United States District Court, D. Hawaii
ORDER GRANTING MOTION TO TRANSFER VENUE AND DENYING
PLAINTIFF'S MOTION TO STRIKE
DERRICK K. WATSON, UNITED STATES DISTRICT
transparent effort to evade the contractual forum selection
clause that he acknowledges binds him, Brian Evans has
enlisted the aid of his colleague, Mark Biltz, to stand in
his shoes as Plaintiff. According to Biltz, he is
not bound to litigate this action in Santa Clara County,
California because unlike Evans, he did not agree to the
YouTube Terms of Service agreement or Google's
advertising program's terms, and his claims are, in any
event, based on an oral, not written, contract that has no
forum selection provisions. See Biltz Decl.
¶¶ 3-5, Dkt. No. 39-1; Mem. in Opp'n at 2, 8-9,
10, Dkt. No. 39.
evident gamesmanship gets Biltz (and Evans) nowhere. The
gravamen of this action is that Google owes Biltz unpaid
royalties for an internet video entitled, “At Fenway,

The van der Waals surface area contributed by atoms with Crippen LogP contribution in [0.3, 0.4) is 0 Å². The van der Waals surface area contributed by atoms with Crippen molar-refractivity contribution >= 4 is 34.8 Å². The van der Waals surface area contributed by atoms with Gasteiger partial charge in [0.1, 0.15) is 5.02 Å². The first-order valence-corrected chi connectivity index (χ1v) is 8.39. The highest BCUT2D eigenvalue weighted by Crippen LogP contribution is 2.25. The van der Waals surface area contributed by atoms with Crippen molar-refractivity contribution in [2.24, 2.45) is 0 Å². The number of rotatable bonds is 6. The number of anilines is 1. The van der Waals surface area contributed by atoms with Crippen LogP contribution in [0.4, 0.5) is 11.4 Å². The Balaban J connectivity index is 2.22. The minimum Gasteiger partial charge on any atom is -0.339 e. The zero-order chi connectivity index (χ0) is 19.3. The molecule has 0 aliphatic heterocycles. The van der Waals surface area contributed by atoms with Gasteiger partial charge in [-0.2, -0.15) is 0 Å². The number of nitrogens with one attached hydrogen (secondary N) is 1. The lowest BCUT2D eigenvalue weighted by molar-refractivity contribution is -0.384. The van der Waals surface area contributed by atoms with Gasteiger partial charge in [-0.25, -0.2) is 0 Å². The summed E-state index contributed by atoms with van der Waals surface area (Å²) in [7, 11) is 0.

” that Biltz produced, Evans starred in, and which
Evans uploaded to Google's YouTube platform in March
2013. There is no dispute that the YouTube Terms of Service
agreement in effect now, and then, requires any claim arising
out of YouTube's services to be brought in Santa Clara
County, California. Whether the agreement's signator was
Evans, Biltz, both, or neither, it matters not. They could
not have availed themselves of YouTube's services without
subjecting themselves to the same terms of service as every
other user. The claims arising out of YouTube's services,
which include all of the claims here, must be brought in
California. See 28 U.S.C. § 1404(a); Atl.
Marine Constr. Co. v. U.S. Dist. Ct. for W. Dist. of
Tex., 571 U.S. 49, 59-67 (2013). Moreover, even if there
were no applicable forum selection clause, the Court
exercises its discretion pursuant to 28 U.S.C. §§